The Potomac Headwaters Fish Passage Restoration Project is a watershed scale project to reconnect over 195 miles of habitat for brook trout, American eel, and other aquatic species in the Potomac Headwaters of the Chesapeake Bay across the states of Maryland, Virginia, and West Virginia. The project is composed of up to 17 fish passage fish passage
Fish passage is the ability of fish or other aquatic species to move freely throughout their life to find food, reproduce, and complete their natural migration cycles. Millions of barriers to fish passage across the country are fragmenting habitat and leading to species declines. The U.S. Fish and Wildlife Service's National Fish Passage Program is working to reconnect watersheds to benefit both wildlife and people.

Learn more about fish passage
barrier removal projects including culvert and low water bridge replacements, dam removal, and fish ladder installations. Specific project locations will be prioritized and selected in coordination with partners. These projects will assist in the reconnection of a 150 square mile super patch for native brook trout, and this increased connectivity will improve resiliency of brook trout populations by increasing access to cold water refugia and improving the species' ability to adapt to disturbances and stress. This project is part of the Potomac Headwaters River restoration effort, where an array of partners have been collectively working for over 15 years to reconnect high quality, limestone underlain, spring fed brook trout patches. Replacing failing and undersized road-stream crossings with new, properly sized infrastructure will improve public safety and ensure access to communities and recreational opportunities. Removal of obsolete and aging dams will also improve public safety. Several projects will be completed each year from 2022- 2024.

Improvements to the culvert on a tributary to Blue Lick Run

Quick Facts:

Project Status




NFPP Project Funding

$ 1,150,000

Restoration Techniques

Culvert and low water bridge replacements, dam removal, and fish ladder installations


195 Stream Miles Reopened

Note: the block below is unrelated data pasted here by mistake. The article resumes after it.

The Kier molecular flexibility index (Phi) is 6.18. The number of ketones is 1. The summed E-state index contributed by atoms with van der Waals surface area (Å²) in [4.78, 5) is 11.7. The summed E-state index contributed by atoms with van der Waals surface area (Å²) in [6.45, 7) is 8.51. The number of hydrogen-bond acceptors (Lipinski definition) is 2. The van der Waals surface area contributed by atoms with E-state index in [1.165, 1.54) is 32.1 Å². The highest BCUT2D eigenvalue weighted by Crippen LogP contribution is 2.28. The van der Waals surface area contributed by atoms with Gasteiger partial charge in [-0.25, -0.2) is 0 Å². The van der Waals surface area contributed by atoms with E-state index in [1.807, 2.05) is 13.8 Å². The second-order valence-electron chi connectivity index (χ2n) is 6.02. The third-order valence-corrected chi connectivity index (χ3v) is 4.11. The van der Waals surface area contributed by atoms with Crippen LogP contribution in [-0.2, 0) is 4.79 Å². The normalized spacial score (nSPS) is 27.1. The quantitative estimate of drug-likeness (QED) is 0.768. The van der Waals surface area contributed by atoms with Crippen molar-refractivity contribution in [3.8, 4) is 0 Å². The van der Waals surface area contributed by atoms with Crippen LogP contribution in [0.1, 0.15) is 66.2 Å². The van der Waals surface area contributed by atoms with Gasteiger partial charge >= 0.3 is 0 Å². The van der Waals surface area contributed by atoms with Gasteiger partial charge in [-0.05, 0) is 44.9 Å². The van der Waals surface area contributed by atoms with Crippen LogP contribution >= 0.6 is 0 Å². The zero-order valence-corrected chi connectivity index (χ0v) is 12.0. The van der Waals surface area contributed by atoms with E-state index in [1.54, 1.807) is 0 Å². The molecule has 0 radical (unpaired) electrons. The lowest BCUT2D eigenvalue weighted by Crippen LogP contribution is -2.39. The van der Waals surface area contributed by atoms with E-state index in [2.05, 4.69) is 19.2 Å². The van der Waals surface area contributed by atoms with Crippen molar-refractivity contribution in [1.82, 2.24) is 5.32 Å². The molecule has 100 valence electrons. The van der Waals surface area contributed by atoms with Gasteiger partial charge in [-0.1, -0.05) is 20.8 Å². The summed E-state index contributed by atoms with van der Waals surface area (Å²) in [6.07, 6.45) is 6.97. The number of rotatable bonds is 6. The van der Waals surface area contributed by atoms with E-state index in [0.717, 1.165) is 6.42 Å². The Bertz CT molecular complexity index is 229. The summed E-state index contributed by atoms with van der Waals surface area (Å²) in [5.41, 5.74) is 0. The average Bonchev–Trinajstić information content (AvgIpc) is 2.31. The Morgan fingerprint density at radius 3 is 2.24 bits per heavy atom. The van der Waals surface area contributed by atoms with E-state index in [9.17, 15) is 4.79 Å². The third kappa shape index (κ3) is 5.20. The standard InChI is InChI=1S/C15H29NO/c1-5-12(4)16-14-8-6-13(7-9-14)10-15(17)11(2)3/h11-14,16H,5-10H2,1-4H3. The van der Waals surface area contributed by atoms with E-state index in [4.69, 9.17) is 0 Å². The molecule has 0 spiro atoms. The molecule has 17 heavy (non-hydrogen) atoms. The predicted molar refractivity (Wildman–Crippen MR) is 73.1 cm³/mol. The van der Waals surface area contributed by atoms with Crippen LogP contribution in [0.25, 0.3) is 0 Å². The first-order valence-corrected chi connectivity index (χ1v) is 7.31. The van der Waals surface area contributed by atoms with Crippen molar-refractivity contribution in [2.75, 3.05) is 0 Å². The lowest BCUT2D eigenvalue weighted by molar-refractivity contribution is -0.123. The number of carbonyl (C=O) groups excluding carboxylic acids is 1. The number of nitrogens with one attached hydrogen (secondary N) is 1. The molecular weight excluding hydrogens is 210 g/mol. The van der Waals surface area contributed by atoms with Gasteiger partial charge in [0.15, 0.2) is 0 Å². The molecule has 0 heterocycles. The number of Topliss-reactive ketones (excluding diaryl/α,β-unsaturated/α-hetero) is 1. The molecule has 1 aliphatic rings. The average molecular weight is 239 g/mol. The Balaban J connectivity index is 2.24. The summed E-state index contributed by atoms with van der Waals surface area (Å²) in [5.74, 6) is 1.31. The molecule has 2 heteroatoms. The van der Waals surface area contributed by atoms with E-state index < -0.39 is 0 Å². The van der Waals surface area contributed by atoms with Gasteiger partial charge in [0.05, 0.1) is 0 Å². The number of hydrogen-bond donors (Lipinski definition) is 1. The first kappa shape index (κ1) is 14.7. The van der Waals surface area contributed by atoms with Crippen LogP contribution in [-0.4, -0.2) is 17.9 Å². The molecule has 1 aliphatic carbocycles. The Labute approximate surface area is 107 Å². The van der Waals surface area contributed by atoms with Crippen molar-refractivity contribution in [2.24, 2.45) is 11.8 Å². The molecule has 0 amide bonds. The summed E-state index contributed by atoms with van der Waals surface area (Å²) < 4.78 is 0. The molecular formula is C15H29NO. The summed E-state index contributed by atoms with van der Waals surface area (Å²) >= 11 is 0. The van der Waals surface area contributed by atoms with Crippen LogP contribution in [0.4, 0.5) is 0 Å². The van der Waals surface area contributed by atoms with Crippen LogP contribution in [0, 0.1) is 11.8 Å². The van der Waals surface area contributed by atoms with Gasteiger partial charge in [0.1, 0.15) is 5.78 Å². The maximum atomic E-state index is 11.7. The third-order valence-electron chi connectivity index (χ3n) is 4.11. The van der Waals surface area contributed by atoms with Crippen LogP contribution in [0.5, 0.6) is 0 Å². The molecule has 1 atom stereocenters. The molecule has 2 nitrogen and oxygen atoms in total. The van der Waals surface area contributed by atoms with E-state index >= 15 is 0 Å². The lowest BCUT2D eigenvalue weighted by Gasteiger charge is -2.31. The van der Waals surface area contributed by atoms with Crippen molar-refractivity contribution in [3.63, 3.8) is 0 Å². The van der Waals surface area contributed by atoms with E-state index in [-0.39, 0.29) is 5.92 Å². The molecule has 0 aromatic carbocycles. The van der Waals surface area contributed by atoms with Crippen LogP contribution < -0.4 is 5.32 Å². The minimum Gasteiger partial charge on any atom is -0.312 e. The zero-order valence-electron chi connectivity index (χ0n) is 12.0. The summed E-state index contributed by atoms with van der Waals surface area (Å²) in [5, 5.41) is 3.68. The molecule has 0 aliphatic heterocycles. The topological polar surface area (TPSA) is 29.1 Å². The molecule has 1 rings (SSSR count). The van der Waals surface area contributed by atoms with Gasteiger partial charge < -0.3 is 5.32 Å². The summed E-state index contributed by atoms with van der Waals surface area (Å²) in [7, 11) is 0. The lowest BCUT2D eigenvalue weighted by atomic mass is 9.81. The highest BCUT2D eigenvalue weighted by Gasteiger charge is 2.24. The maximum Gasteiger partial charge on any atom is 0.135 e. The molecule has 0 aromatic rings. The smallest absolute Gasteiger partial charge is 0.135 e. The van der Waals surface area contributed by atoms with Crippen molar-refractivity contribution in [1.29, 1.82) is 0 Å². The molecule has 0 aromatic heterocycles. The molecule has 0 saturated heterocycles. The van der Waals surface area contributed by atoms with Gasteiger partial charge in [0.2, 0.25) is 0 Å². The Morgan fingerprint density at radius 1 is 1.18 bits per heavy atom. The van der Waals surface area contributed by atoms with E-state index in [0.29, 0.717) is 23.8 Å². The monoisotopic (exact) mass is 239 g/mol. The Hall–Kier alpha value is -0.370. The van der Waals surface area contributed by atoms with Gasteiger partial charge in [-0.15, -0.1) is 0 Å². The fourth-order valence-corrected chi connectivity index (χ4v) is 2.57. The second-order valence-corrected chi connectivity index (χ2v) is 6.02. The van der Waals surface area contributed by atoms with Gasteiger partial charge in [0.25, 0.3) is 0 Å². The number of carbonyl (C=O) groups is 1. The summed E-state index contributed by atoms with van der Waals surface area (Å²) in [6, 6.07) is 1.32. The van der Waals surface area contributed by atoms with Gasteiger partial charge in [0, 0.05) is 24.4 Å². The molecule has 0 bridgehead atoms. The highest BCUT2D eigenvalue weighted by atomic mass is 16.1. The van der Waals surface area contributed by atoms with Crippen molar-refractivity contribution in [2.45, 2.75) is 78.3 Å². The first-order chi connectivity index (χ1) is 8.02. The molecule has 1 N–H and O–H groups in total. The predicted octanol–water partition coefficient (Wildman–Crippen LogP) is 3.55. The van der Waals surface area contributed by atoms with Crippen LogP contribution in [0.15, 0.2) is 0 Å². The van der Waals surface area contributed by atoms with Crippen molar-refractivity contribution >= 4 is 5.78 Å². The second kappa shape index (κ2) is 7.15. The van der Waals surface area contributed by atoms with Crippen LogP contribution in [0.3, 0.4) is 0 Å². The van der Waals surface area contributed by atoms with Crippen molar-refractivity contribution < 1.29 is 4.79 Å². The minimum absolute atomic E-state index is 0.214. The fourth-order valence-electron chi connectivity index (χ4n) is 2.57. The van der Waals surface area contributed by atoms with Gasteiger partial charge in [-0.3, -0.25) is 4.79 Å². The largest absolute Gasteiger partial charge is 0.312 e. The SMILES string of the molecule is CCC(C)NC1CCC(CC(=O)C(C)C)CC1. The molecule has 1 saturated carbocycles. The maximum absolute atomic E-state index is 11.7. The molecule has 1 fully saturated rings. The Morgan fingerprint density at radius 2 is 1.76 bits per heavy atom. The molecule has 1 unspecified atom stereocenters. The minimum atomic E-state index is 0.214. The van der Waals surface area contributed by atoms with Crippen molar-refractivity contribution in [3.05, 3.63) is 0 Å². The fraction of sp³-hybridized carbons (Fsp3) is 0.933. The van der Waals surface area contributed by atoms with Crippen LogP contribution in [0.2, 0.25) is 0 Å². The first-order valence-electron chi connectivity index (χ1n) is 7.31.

Project Partner Lead

Trout Unlimited

Primary Species Benefited

Brook Trout

The National Fish Passage Program combines technical expertise with a track record of success. 

The National Fish Passage program works with local communities on a voluntary basis to restore rivers and conserve our nation’s aquatic resources by removing or bypassing barriers. These projects are designed to benefit both fish and people. Since 1999, the program has worked with over 2,000 local communities, Tribes, and private landowners to remove or bypass over 3,400 barriers to fish passage and reopen access to over 61,000 miles of upstream habitat for fish and other animals. 

Fish passage project proposals can be initiated by any individual, organization, government, or agency. However, proposals must be submitted and completed in cooperation with a Fish and Wildlife Conservation Office. Please note that fish passage projects being used for federal or state compensatory mitigation or required by existing federal or state regulatory programs are not eligible for funding through the National Fish Passage Program.

Contact Information

Fish and wildlife biologist Alex Vidal with a sturgeon
Fish and Wildlife Biologist
Fish and Aquatic Conservation,
National Fish Passage Program,
National Fish Habitat Partnership
Additional Role(s)
Fish Passage Coordinator
Fish Passage,
National Fish Passage Program



Juvenile Northern Pike in aquarium at Gavins Point National Fish Hatchery, South Dakota
The Fish and Aquatic Conservation program leads aquatic conservation efforts for the U.S. Fish and Wildlife Service. We are committed to tackling the nation’s highest priority aquatic conservation and recreational challenges to conserve, restore, and enhance fisheries for future generations.
A person is walks through a large wide culvert that passes under a gravel road. A small river runs through the culvert.
Across the country, millions of barriers are fragmenting rivers, blocking fish migration, and putting communities at higher risk to flooding. Improving fish passage is one of the most effective ways to help conserve vulnerable species while building safer infrastructure for communities and...


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